If you consider this problem trivial today, this is in part due to the fact that Euler created the language of graph theory that makes it easy to formulate this kinds of reasoning. Indeed the general fact that a connected graph admits an Eulerian path (if and) only if at most two vertices have odd degree is a very simple theorem of graph theory. But in Euler's time, mathematics simply did not have much language to discuss or solve this kinds of problems, so it is to the credit of Euler that he put in place the abstractions necessary to do these things cleanly. This was a more fundamental step than developing more involved theorems once the language is in place.
You may object that you did not need the language of graph theory to formulate an obstruction showing that the problem is unsolvable. Well, you may not have used the same language, but the argument is based exactly on the same abstractions that lead to graph theory. The very fact of formulating the problem in terms of landmasses (vertices) linked by bridges (edges), and reducing the route followed to a sequence of bridges crossed, is precisely the abstraction that makes the problem tractable, and indeed quite easy. You need not know about graph theory, or even be aware that you are doing this abstraction when formulating the obstruction, but if you try to analyse carefully what makes your argument work, you will find that in the end this abstraction is the crucial factor.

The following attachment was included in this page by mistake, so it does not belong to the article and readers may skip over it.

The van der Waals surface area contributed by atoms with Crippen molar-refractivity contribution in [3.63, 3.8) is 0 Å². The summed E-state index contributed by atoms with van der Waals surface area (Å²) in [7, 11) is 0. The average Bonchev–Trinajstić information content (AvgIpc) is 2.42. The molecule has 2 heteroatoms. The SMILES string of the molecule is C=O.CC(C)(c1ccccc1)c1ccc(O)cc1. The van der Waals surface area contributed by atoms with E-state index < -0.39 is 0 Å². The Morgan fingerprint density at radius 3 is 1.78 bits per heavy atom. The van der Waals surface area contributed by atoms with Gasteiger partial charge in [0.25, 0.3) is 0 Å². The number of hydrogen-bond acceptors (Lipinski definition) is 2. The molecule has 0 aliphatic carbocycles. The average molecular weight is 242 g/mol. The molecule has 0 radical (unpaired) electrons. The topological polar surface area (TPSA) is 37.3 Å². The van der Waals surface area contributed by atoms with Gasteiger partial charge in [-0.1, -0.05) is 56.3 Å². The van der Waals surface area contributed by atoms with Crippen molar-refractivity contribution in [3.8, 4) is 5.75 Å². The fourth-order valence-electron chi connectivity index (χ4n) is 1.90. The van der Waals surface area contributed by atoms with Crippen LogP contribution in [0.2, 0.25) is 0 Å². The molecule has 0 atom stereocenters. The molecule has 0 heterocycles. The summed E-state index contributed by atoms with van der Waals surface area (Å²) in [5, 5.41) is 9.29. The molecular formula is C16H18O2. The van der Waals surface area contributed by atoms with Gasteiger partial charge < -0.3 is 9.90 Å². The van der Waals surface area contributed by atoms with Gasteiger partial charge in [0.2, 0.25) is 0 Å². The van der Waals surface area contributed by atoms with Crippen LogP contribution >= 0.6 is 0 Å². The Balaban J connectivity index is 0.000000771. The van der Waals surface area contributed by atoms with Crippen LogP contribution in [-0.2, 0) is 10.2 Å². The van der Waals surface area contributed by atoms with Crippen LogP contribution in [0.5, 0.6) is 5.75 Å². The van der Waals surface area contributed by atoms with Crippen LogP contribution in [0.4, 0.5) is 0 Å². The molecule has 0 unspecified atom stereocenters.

It seems unlikely many people cared about the seven bridges problem at all before Euler dealt with it. Or maybe some did, but after a bit of reflection concluded that there is (probably) no solution, and stopped worrying about it; history would certainly have forgotten them. The great insight of Euler is that a powerful abstraction is involved that can be applied very effectively to a wide range of more difficult problems.
Of course if Euler hadn't invented graph theory someone else would have; it is a fairly natural thing to do. But it happened to be Euler who did it first.